With the country, grappled with shocking infant mortality rates, tuberculosis, malaria and trauma, the disease ‘leishmaniasis’ was left unattained for decades as it has never been the priority either of the government or its aid donors.
But recently, the hopes for ones affected by the disease are not that grim. Though it is not the priority of the Afghan government, the disease, caused by a parasite transmitted by a tiny sandfly, seems to be attracting a bit more attention in the West, if not bringing in more funds.
As symptoms, the disease leads to severe scarring, often on the face. Another reason for the disease’s not being in the government’s priority list is the most common form of the disease’s not being fatal.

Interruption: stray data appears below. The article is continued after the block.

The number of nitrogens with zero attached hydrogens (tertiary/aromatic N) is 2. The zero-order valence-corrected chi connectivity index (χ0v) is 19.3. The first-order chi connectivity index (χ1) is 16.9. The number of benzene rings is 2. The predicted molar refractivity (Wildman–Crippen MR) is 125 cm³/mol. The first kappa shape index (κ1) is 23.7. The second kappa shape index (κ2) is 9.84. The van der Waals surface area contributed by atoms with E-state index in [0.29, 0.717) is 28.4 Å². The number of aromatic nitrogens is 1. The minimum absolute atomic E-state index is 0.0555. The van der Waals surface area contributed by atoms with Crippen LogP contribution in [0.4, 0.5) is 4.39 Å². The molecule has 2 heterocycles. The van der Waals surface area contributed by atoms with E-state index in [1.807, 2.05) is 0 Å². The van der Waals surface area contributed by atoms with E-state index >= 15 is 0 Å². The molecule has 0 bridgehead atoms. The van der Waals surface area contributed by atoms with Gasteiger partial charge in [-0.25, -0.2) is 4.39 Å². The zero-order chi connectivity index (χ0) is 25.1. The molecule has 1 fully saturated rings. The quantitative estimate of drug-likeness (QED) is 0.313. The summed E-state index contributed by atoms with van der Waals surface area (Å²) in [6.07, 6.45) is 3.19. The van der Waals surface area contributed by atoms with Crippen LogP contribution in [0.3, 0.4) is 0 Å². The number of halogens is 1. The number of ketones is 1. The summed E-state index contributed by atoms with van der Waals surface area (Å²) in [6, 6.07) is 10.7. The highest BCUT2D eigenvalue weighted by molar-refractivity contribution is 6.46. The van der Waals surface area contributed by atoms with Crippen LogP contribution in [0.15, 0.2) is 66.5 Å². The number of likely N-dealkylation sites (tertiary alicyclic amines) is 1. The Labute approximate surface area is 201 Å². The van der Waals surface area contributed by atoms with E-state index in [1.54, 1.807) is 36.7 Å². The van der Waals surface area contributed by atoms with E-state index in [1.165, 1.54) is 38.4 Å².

But, it causes untold misery for the victims.
The scarring on the victims face makes him or her “stigmatized”, with children being excluded at school and girls often failing to find husbands for no faults of her own.
Now, NATO camps have been fortified in Afghanistan in an effort to stop the sandflies, as about 150 foreign troops both in Afghanistan and Iraq were found to be bitten by the sandflies in 2005, developing the disease.
Hope, the efforts and tips of NATO to protect and warn soldiers on how to keep away from the bites would prove useful for the indigenous Afghans, victim to the disease.